and prioritize a list of which journals are so essential
to the classroom curriculum that we must pay for them
twice, so to speak, to ensure their availability to
My time has personally been spent making multitudinous
phone calls to professional colleagues all over the
U.S., to our reps at Faxon, to DSI, and others, just
trying to get simple information regarding the status
of our subs. The e-mails back and forth already number
in the hundreds.
I can safely say as of this morning that Faxon has "taken
us" for $28,905.73 of the $41,988.65 we prepaid them.
For a small, private liberal arts college like ours,
that financial loss is devastating. The time (and,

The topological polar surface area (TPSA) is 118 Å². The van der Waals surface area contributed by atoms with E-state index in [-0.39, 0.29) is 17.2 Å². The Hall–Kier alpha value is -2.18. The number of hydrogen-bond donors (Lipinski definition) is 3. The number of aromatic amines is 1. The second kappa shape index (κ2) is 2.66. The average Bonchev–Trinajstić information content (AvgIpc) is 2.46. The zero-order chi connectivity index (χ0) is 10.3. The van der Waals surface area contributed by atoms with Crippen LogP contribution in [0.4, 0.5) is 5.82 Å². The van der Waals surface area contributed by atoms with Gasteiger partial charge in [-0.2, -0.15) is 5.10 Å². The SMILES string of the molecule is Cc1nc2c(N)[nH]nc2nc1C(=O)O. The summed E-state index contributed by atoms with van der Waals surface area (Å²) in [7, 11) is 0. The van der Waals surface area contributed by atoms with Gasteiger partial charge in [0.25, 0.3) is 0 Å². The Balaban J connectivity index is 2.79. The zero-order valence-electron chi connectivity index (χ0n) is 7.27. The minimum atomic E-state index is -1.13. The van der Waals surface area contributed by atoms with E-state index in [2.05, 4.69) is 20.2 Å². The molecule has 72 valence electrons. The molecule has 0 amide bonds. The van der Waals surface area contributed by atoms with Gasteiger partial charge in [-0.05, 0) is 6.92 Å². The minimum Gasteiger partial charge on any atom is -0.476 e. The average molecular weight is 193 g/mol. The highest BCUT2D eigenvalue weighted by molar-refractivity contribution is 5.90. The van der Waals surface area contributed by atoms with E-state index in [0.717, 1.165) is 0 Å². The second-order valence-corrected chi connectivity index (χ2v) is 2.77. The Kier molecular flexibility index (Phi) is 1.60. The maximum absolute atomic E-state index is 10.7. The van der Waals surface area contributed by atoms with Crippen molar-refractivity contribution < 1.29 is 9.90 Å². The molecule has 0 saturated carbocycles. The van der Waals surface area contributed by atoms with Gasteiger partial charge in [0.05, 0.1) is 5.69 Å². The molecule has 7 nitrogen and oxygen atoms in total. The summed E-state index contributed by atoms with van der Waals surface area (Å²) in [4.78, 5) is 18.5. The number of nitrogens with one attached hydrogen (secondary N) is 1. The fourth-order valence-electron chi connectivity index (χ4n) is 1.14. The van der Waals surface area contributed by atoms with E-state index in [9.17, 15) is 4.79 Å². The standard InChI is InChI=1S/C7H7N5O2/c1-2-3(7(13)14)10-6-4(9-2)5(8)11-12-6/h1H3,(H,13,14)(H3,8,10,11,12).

consequently, money) spent by staff on this has already
crippled our ability to provide quality service in
Some libraries have been examining the possibility
of placing subscriptions directly with publishers,
rather than using a subscription agency as an intermediary.
Librarians launched into vigorous discussions about
the pros and cons of this option on library listservs.
ALA had planned sessions to discuss the RoweCom situation
during its Midwinter Meeting in late January. SLA posted
news and links about the situation on its Web site (http://www.sla.org/content/interactive/infolinks/tellme/divine.cfm).
Impact on Publishers
Publishers are obviously very threatened by the situation.
RoweCom/divine has said that its three largest, Reed
Elsevier, Wiley, and Blackwell, will continue to send
titles through January. Some publishers have promised
to continue through March, but what happens then?
A few publishers have even offered to cover the 2003
subscriptions if libraries agree to renew for 2004.